Case study: Statoil seeks clear oversight of trade finance

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If you receive letters of credit (LCs) worth hundreds of millions of dollars, you’ll want a robust trade finance system. Facing a growing call from its smaller counterparties for trade finance arrangements, international energy company Statoil has sought greater control over its transactions.


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Statoil is an international energy company and the world’s third-largest net seller of crude oil, moving more than 100 million tons each year. With a growing call for trade finance arrangements from its counterparties, the company wanted a clear oversight of all its transactions.

Statoil’s experience of trade finance is as a receiver of standby LCs from smaller counterparties.

“We typically receive around 700 to 1,000 LCs each year,” says Gunnar Steinsson, Statoil’s head of credit, marketing and trading. “That might not sound like many, but the values involved can run up to hundreds of millions of dollars.

“We need a robust trade finance system, which gives us all the information we require in one place – we can’t afford to lose money on any transaction.”

Approach

Statoil has relationships with more than 15 core banks. Two years ago, the company invited its core banks to participate in the tender to become its main trade finance bank.

“All the banks submitted a tender,” says Steinsson. “But ultimately we chose Nordea as it demonstrated the best competence and expertise in trade finance, and it has a strong presence in the main region in which we operate. We were also very impressed with the sophistication of Nordea’s electronic trade finance tools.”

With Nordea as its main trade finance house bank, Statoil now has a clear oversight of its arrangements in this area. All of its incoming LCs are routed through Nordea, which checks they have been issued by an approved bank, giving Statoil complete peace of mind.

And Statoil is also benefiting from Nordea’s expert knowledge of trade finance. Nordea advises Statoil on risk pricing and entry into new markets, and supports knowledge-sharing on LC terms across the company’s credit teams.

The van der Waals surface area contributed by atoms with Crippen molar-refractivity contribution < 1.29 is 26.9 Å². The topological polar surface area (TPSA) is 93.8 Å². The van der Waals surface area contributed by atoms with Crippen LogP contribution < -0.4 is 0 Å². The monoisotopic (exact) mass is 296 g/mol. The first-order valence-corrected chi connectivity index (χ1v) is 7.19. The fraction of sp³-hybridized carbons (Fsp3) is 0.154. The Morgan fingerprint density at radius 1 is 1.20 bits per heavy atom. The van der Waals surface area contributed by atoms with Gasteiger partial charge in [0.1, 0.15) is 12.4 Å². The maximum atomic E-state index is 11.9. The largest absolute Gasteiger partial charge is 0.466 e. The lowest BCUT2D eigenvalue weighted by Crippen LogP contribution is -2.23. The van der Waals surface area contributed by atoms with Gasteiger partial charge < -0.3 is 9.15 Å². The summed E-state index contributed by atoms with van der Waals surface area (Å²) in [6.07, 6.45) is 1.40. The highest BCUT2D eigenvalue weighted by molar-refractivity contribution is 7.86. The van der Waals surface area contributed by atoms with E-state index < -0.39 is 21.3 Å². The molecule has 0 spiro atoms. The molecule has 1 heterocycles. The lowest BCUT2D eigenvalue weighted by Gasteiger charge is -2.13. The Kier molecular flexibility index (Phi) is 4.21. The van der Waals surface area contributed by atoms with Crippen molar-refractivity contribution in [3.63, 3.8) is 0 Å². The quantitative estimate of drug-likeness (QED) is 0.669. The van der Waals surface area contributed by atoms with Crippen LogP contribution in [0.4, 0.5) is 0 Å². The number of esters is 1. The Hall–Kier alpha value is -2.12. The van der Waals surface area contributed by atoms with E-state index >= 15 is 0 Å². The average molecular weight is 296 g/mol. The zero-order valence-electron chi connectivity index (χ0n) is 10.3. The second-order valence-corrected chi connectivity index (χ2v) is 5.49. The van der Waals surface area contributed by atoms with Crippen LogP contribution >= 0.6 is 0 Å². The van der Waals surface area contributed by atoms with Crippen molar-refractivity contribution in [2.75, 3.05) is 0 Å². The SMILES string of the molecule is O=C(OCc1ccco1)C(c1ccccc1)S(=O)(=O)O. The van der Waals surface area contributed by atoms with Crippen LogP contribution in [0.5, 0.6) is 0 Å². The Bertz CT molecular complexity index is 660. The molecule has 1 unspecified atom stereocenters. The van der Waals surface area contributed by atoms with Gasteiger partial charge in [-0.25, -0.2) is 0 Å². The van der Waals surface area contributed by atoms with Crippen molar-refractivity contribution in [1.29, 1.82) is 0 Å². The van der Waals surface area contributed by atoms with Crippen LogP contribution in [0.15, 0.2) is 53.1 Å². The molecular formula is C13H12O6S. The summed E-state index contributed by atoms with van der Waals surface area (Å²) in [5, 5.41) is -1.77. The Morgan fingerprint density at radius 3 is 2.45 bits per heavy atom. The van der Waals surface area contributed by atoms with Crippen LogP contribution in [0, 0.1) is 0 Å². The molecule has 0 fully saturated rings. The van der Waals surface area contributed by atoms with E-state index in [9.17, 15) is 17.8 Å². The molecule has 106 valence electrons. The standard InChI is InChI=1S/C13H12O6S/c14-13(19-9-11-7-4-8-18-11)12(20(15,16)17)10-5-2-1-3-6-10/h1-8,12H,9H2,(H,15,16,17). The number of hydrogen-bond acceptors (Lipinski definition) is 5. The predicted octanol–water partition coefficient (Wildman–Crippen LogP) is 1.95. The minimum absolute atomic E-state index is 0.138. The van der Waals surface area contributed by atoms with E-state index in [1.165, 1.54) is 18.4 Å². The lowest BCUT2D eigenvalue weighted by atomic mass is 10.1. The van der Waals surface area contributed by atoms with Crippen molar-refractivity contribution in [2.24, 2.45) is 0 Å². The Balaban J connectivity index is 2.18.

Implementation

The transition from Statoil’s previous trade finance banking arrangement to Nordea was carried out in several phases. This involved creating new web portals for trade finance, and setting up access rights and authorisation processes.

Nordea also worked with Steinsson’s team to establish appropriate formats for guarantees and embed new working practices. The project was co-ordinated by a member of the internal credit team in partnership with dedicated experts from Nordea.

“The sophistication of Nordea’s trade finance tools ensured that the transition was as smooth as possible,” says Steinsson. “But even more important to successful implementation was the great working relationship we have with Nordea. I’ve been at Statoil for five years, but the company’s involvement with Nordea stretches back at least 20 years.”

Following the transition period, Statoil has continued to benefit from Nordea’s commitment to maintaining strong relationships with its partners.

“Our operational department in Stavanger is in contact with Nordea at least twice a week,” says Steinsson. “Nordea helps ensure that the guarantees we receive can be trusted and seeks clarification if the language or format used is unclear. We can then ship with confidence that we’ll receive payment.”

Nordea also facilitates review meetings every quarter to look for any possible process improvements or areas for business development.